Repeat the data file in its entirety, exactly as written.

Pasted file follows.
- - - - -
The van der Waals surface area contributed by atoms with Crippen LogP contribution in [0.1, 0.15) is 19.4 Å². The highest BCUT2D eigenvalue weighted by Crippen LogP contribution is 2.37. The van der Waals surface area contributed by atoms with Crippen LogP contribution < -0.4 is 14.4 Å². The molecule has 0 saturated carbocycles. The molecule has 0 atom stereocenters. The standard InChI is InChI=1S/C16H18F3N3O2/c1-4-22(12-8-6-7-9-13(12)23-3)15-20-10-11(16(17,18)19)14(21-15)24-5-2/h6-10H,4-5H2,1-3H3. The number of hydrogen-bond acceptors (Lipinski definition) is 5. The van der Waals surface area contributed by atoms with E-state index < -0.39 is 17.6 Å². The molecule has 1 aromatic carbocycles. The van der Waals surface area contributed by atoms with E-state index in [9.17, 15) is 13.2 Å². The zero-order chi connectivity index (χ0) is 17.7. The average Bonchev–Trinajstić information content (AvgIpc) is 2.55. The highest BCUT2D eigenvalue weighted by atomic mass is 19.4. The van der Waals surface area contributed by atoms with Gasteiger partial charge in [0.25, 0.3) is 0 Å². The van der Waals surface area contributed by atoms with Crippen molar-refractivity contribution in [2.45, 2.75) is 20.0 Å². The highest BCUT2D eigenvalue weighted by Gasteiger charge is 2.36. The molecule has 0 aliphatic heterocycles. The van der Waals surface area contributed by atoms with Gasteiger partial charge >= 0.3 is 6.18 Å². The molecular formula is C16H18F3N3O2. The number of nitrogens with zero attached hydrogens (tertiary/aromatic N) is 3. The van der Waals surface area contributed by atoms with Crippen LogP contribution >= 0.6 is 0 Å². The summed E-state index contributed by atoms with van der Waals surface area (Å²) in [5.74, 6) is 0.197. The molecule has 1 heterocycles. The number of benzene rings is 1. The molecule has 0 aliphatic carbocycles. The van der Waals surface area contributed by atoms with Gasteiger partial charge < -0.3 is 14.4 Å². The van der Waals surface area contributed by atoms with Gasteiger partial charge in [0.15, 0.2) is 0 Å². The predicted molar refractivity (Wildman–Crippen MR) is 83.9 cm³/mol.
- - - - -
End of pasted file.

The van der Waals surface area contributed by atoms with Crippen LogP contribution in [0.1, 0.15) is 19.4 Å². The highest BCUT2D eigenvalue weighted by Crippen LogP contribution is 2.37. The van der Waals surface area contributed by atoms with Crippen LogP contribution < -0.4 is 14.4 Å². The molecule has 0 saturated carbocycles. The molecule has 0 atom stereocenters. The standard InChI is InChI=1S/C16H18F3N3O2/c1-4-22(12-8-6-7-9-13(12)23-3)15-20-10-11(16(17,18)19)14(21-15)24-5-2/h6-10H,4-5H2,1-3H3. The number of hydrogen-bond acceptors (Lipinski definition) is 5. The van der Waals surface area contributed by atoms with E-state index < -0.39 is 17.6 Å². The molecule has 1 aromatic carbocycles. The van der Waals surface area contributed by atoms with E-state index in [9.17, 15) is 13.2 Å². The zero-order chi connectivity index (χ0) is 17.7. The average Bonchev–Trinajstić information content (AvgIpc) is 2.55. The highest BCUT2D eigenvalue weighted by atomic mass is 19.4. The van der Waals surface area contributed by atoms with Gasteiger partial charge in [0.25, 0.3) is 0 Å². The van der Waals surface area contributed by atoms with Crippen molar-refractivity contribution in [2.45, 2.75) is 20.0 Å². The highest BCUT2D eigenvalue weighted by Gasteiger charge is 2.36. The molecule has 0 aliphatic heterocycles. The van der Waals surface area contributed by atoms with Gasteiger partial charge >= 0.3 is 6.18 Å². The molecular formula is C16H18F3N3O2. The number of nitrogens with zero attached hydrogens (tertiary/aromatic N) is 3. The van der Waals surface area contributed by atoms with Crippen LogP contribution >= 0.6 is 0 Å². The summed E-state index contributed by atoms with van der Waals surface area (Å²) in [5.74, 6) is 0.197. The molecule has 1 heterocycles. The number of benzene rings is 1. The molecule has 0 aliphatic carbocycles. The van der Waals surface area contributed by atoms with Gasteiger partial charge < -0.3 is 14.4 Å². The van der Waals surface area contributed by atoms with Gasteiger partial charge in [0.15, 0.2) is 0 Å². The predicted molar refractivity (Wildman–Crippen MR) is 83.9 cm³/mol.